As any college student who also has an interest in sports and especially baseball, I always found a chance to squeeze that into my studies. History? Alright, I’ll write about hockey during the Cold War. Data science? Perfect, I’ll write about lineups and Markov chains. My final essay, actually, was for a class called Computing Cultures, which aimed to “examine how computing technology and culture shape each other” and how “values [are] embodied in the cultures of computing and consider alternative ways to imagine, build, and work with information technologies.”
More often than not, norms of technology are dominated hegemonically, thus those institutions heavily mediate their purpose. It’s why I was able to blend two of my passions--sabermertrics and technology—to explain why this hegemonic control of data and analysis warps its original, intended purpose.
This final paper was called, “The ‘Moneyball for X’ Revolution: When Algorithms Are Viewed As Panaceas,” and I proceeded to blend our class readings with a variety of nefarious applications of Moneyball, one of them being the data triangulation of voters to their detriment, and another being “Moneyball for HeadStart,” which tried to circumvent the obvious problem of structural inequality with bootstrapping education via data.
One area in which the class and Moneyball overlapped heavily, where it became even more operative this past offseason, was a reading we did on “The Contexts of Control: Information, Power, and Truck-Driving Work,” by Karen E.C. Levy. It sounds unrelated, but in fact talked about how data analysis over trucking patterns led to more granular control over their workflow. I wrote:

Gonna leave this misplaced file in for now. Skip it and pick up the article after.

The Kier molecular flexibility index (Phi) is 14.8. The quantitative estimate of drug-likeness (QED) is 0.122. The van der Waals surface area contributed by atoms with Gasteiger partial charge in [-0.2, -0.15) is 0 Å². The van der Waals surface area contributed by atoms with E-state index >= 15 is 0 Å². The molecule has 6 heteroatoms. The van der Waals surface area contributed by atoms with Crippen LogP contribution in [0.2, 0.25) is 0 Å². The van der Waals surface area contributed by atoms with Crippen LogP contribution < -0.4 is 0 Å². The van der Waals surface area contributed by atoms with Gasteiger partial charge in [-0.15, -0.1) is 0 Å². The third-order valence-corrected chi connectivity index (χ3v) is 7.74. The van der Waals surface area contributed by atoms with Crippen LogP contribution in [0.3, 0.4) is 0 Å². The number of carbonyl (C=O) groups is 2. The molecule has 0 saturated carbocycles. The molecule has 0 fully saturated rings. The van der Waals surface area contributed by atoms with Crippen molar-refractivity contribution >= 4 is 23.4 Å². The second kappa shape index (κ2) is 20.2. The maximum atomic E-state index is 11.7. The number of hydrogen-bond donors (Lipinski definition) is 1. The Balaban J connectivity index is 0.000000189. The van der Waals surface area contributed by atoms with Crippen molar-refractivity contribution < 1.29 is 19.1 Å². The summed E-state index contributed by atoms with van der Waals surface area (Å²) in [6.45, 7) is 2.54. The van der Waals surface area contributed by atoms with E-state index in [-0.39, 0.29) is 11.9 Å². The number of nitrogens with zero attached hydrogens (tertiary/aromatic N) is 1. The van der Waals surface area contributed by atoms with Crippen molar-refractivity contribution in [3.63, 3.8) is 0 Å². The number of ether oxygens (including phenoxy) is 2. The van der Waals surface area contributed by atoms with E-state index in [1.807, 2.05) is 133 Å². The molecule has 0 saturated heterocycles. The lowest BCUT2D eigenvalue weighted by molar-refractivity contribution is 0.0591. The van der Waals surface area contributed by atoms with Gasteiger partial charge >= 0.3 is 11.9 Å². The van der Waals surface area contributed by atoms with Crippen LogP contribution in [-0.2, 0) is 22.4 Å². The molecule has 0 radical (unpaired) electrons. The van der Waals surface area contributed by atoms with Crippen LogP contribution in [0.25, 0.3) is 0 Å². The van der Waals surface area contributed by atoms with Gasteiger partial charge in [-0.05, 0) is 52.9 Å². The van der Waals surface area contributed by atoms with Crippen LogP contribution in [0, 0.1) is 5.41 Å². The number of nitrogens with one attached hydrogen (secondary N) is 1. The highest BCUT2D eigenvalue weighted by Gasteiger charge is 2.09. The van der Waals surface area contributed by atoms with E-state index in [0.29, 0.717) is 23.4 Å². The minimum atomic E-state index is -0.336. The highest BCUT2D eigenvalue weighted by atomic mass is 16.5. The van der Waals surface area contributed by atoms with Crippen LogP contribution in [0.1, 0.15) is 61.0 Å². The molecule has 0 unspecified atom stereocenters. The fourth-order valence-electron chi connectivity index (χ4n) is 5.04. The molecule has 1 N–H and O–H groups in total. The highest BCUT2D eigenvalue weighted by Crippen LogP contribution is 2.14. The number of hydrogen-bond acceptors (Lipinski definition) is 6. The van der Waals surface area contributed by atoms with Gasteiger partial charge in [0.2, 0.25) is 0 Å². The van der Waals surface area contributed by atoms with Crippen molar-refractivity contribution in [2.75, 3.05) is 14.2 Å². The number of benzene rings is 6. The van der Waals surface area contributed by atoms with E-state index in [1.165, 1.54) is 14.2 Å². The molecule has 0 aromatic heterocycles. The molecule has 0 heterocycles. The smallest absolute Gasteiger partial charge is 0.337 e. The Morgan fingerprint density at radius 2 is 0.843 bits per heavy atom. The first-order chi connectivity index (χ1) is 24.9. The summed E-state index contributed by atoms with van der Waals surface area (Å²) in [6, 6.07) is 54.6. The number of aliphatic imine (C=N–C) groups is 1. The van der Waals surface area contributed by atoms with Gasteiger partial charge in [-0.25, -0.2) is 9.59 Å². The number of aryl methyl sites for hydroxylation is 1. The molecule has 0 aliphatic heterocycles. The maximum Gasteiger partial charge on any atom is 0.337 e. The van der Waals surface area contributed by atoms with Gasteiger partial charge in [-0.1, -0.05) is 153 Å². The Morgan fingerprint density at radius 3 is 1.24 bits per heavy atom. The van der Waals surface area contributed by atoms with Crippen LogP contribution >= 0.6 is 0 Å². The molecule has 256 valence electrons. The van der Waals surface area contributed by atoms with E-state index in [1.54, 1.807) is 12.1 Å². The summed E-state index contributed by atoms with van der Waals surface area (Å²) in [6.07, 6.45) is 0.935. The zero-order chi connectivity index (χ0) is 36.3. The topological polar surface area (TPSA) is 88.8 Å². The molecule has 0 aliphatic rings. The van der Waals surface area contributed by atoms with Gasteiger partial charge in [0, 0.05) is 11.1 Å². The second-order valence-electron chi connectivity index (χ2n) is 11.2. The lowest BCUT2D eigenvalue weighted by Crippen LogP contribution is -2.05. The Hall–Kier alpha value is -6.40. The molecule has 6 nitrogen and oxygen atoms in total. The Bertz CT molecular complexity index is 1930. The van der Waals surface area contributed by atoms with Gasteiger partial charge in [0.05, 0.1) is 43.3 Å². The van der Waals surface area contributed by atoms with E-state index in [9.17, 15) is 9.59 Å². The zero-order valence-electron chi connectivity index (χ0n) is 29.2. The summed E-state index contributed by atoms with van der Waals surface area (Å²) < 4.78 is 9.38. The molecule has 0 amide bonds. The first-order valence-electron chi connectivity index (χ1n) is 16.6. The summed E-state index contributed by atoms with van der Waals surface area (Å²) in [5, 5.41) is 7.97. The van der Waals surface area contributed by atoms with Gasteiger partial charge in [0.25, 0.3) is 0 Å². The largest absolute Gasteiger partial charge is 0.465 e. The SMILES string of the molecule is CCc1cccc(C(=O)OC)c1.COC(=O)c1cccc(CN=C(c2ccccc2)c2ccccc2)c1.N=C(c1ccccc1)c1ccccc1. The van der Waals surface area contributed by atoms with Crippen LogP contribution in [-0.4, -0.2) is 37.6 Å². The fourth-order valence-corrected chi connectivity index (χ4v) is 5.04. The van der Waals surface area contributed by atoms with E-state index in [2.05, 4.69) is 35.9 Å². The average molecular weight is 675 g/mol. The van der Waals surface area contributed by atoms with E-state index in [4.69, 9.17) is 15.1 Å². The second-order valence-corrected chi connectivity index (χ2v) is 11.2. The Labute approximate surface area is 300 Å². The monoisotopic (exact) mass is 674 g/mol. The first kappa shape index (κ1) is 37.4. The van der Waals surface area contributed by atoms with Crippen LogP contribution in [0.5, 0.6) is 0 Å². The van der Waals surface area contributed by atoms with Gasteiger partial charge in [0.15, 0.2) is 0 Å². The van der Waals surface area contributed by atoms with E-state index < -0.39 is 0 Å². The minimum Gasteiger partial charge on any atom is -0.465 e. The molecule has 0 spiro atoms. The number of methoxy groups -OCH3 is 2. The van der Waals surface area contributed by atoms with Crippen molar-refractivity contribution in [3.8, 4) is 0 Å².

“Operational control can sound awfully like Moneyball for the workplace, especially when it sounds like this: ‘The case… demonstrates that rationalization can be an incomplete explanation of the mechanisms through which information systems reconfigure organizational information flows… The systems provide ‘hard’ evidence… which forms a basis for challenging drivers’ accounts of local biophysical conditions’ (Levy 171). The use of data in baseball is at least defensible because baseball is almost exclusively measured in wins... [but] [w]hat are the goals in trucking? While safety is obviously a concern here, there is a certain lack of empathy towards a driver’s local concerns, and especially their rate of pay. Not only that, but truckers have an identity, one of independence, and this flies in the face of that mindset.”
We saw that in baseball just recently, but it’s important to remember that the little hobby we talk about here has real-world implications on the lives of people. In baseball, data and governance has allowed teams to circumvent labor laws for minor league players, and it has pushed teams into the position of under-cutting existing market rates because, well, that’s what the data indicates for older players.
I don’t expect people to have sympathy for these figures, but that’s not the point. Data analysis in baseball was originally intended to provide some sense of an “objective truth” for hobbyists who love the game, but instead it has been co-opted by teams and the league, and we’ve not only seen a brain drain that has hurt the public space and privatized that same data, but more importantly saw the world use those sabermetric skills to sharpen their knives in the “real world” of using the gig economy to micro-segment us, and using us as mini Amazon Mechanical Turks that fit like variables into an equation.
Luckily for us, the hobbyists are still here. We are not hegemonic. I came here from Pinstripe Alley not just as an upgraded position, but because I truly believe in the hobbyist and layperson’s ability to redefine how we think about baseball. This is not in service of anyone else’s needs but merely our own enjoyment and understanding, to make us more enriched and full from it. I’m excited for the next era of this already-storied site, and I hope you’ll join us.